In This Article Expand or collapse the "in this article" section Didache

  • Introduction
  • Introductions
  • General Overviews
  • Translations
  • Commentaries
  • Essay Collections
  • Bibliographies
  • Date and Provenance
  • Source and Redaction Criticism
  • Genre and Purpose
  • Relationship with Forming Judaism
  • The Two Ways
  • Baptism
  • Prayer and Fasting
  • Church Office
  • Communal Sacrifice
  • Eschatology

Biblical Studies Didache
Taras Khomych, Alistair C. Stewart
  • LAST REVIEWED: 09 May 2023
  • LAST MODIFIED: 27 July 2016
  • DOI: 10.1093/obo/9780195393361-0223


The Didache, while not among the canonical writings of the New Testament, is widely agreed to be at least roughly contemporary with the canonical books (although estimates of its date vary). The writing opens with a characterization of life, using the schema known elsewhere in early Christianity and forming Judaism, as the Two Ways to live: one of life and another one of death. This constitutes chapters 1–6; the last of these chapters, however, may well be an addendum. The document then discusses baptism (chapter 7), prayer and fasting (chapter 8), the Eucharist (chapters 9–10), functions in the community (chapters 11–13, 15), and communal sacrifice (chapter 14), concluding with an eschatological section (chapter 16). The treatment below follows these topics. The title (the authenticity of which is disputed) attributes the production to the twelve apostles. It reads as follows: “Teaching [or Instruction] of the Twelve Apostles”. There is also the subtitle (or the longer title): “The Teaching [or Instruction] of the Lord through the Twelve Apostles to the Gentiles.” It flows directly into the text. It is worth mentioning that some ancient authors called this writing simply the Didache, and this name is generally used in contemporary scholarship. There is virtually no aspect of the Didache that is not the subject of scholarly dispute, and advances in understanding have led chiefly to the posing of new questions.


Many of the commentaries, texts, and translations listed in this bibliography contain extensive introductions, which often presuppose advanced knowledge of early Christian studies. The following entries are helpful for elementary courses. Draper 2007 can be used as a general introduction for both undergraduate and graduate students, whereas Draper 2010 might be better suited for theology students. Beyond these there are more extensive overviews directed at general audience. Milavec 2003 is a learned and reader-friendly introduction suitable for non-specialists. While offering a general survey of important topics and aspects of the text, it focuses especially on the antiquity, integrity, and oral character of the Didache, the features that receive more attention in Milavec 2003, cited under Commentaries. Subsequent introductions of Varner 2007 and O’Loughlin 2010 essentially adopt Milavec’s views on the antiquity and integrity of the Didache. Jefford 2013 offers yet another user-friendly and thorough introduction, which includes up-to-date scholarship and helpful notes on different ancient translations of the Didache.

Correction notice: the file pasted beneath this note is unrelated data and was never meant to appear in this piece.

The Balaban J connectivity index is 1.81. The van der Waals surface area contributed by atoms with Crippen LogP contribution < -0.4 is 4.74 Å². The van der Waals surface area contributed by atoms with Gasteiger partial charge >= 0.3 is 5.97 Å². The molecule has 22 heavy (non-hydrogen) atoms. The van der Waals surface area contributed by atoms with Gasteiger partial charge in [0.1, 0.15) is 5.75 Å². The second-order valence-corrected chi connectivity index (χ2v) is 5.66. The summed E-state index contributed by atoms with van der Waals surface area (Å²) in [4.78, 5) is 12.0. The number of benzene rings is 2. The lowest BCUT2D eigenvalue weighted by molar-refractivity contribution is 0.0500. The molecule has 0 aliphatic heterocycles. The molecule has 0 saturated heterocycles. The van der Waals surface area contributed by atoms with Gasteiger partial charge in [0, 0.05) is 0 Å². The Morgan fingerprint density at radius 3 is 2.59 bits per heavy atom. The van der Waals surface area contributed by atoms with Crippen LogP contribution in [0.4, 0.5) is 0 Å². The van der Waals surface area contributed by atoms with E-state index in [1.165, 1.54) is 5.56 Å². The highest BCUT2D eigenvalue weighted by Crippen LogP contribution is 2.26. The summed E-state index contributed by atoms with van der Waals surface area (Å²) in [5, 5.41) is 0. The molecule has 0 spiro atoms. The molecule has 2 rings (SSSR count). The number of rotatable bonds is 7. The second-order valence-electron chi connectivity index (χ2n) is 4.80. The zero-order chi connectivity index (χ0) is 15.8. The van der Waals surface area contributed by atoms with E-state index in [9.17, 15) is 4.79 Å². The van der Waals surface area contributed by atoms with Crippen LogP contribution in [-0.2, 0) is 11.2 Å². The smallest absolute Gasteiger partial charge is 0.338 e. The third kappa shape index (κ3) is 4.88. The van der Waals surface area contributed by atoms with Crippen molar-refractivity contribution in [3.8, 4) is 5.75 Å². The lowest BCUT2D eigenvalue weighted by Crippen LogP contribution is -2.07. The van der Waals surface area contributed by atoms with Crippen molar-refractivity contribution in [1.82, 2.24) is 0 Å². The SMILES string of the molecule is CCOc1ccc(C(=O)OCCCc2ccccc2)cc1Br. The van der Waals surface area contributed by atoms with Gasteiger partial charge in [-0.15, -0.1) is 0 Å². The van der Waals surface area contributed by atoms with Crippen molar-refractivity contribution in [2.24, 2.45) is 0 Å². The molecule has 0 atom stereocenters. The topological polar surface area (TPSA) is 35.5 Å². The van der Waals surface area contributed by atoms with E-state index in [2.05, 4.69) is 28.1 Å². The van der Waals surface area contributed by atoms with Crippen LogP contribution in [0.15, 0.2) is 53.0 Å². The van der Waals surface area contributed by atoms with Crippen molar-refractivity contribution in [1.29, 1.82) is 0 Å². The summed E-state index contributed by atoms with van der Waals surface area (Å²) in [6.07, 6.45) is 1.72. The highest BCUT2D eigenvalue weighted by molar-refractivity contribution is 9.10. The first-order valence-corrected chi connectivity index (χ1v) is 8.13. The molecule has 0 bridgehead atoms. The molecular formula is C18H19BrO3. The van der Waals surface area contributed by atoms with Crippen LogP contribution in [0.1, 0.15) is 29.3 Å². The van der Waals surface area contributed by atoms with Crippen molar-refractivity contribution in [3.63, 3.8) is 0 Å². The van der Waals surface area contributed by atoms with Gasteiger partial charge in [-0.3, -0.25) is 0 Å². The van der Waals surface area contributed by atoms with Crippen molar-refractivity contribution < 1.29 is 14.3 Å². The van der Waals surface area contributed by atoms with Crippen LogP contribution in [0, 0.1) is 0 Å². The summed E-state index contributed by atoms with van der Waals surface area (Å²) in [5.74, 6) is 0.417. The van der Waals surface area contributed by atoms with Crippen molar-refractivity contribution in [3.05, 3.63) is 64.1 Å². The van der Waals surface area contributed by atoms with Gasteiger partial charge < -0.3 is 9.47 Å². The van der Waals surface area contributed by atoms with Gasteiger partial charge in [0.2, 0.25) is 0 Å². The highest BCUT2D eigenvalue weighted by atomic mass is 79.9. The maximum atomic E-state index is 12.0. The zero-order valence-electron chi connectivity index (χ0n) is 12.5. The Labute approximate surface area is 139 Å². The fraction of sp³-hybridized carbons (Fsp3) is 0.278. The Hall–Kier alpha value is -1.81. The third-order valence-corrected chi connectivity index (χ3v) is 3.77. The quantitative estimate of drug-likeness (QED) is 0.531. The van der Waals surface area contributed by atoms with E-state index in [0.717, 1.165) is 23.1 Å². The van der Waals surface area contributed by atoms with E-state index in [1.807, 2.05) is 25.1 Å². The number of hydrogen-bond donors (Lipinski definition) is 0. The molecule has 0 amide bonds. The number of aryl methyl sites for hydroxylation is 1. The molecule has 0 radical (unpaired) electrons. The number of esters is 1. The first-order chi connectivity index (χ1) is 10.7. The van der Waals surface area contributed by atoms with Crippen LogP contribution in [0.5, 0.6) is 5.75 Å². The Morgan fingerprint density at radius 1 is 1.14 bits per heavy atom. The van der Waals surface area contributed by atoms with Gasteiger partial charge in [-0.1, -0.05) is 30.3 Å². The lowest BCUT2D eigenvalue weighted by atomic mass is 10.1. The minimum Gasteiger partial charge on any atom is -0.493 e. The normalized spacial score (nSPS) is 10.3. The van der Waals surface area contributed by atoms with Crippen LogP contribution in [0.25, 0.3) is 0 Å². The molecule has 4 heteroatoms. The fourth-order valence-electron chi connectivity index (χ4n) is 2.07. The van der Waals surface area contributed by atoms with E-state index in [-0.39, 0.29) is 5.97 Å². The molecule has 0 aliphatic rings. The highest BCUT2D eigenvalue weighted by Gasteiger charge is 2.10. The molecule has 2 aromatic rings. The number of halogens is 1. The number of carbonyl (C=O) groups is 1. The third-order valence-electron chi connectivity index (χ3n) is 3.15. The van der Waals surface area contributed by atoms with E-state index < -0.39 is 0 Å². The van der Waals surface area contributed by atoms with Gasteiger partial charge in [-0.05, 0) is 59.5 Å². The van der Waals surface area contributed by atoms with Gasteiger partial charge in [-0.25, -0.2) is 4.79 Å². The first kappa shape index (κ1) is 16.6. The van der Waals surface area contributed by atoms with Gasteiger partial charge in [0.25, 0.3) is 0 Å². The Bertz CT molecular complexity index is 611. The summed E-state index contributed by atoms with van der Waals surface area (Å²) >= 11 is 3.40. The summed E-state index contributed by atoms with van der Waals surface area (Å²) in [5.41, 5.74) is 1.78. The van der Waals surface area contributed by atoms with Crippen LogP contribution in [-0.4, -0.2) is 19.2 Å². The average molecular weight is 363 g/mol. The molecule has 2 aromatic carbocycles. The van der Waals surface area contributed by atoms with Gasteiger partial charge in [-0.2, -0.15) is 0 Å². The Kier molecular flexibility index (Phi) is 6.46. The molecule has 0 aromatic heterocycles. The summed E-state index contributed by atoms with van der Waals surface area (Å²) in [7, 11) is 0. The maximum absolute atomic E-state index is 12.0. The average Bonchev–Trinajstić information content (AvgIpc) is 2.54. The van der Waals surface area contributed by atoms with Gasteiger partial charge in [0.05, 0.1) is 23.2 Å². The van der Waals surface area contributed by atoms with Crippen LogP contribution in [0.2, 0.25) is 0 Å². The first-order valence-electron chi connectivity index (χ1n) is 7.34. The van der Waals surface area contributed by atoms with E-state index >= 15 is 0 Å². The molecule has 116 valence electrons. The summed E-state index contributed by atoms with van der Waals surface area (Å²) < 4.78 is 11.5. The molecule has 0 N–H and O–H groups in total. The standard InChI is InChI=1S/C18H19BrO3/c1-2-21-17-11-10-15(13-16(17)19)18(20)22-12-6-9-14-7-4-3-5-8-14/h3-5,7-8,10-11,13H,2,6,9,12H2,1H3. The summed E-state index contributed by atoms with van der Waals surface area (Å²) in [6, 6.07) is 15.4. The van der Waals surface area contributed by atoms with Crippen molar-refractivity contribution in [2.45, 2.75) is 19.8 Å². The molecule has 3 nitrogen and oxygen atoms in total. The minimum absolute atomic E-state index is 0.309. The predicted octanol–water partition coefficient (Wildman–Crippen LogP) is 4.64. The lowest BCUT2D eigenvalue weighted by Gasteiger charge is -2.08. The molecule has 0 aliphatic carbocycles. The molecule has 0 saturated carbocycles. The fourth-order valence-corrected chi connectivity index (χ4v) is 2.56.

• Draper, Jonathan A. “The Didache.” In The Writings of the Apostolic Fathers. Edited by Paul Foster, 13–20. London: T&T Clark, 2007.

    A succinct introduction, highlighting the Jewish character of the Didache and its importance for the study of the Christian origins in general.

  • Draper, Jonathan A. “The Didache.” In The Apostolic Fathers: An Introduction. Edited by Wilhelm Pratscher, 7–26. Waco, TX: Baylor University Press, 2010.

    A brief and accessible introduction, focusing especially on the theology of the Didache in its 1st-century setting. Originally written in English but translated into German and first published as Die Didache in 2009.

  • Jefford, Clayton N. Didache: The Teaching of the Twelve Apostles. Salem, OR: Polebridge, 2013.

    An accessible and thorough guide that presents the text in a handy multilayered fashion with useful cross-references and with notes on original language manuscripts and on the translation of the text. Aimed at both students and scholars.

  • Milavec, Aaron. The Didache: Text, Translation, Analysis, and Commentary. Collegeville, MN: Liturgical, 2003.

    Although a short commentary, at an introductory level, this provides a useful way into the text.

  • O’Loughlin, Thomas. The Didache: A Window on the Earliest Christians. Grand Rapids, MI: Baker Academic, 2010.

    A useful elementary introduction for undergraduates and general readers.

  • Varner, William C. The Way of the Didache: The First Christian Handbook. Lanham, MD: Rowman & Littlefield, 2007.

    Aimed at the same audience as O’Loughlin 2010, though written from a conservative and evangelical perspective and aimed at an audience with that same perspective.

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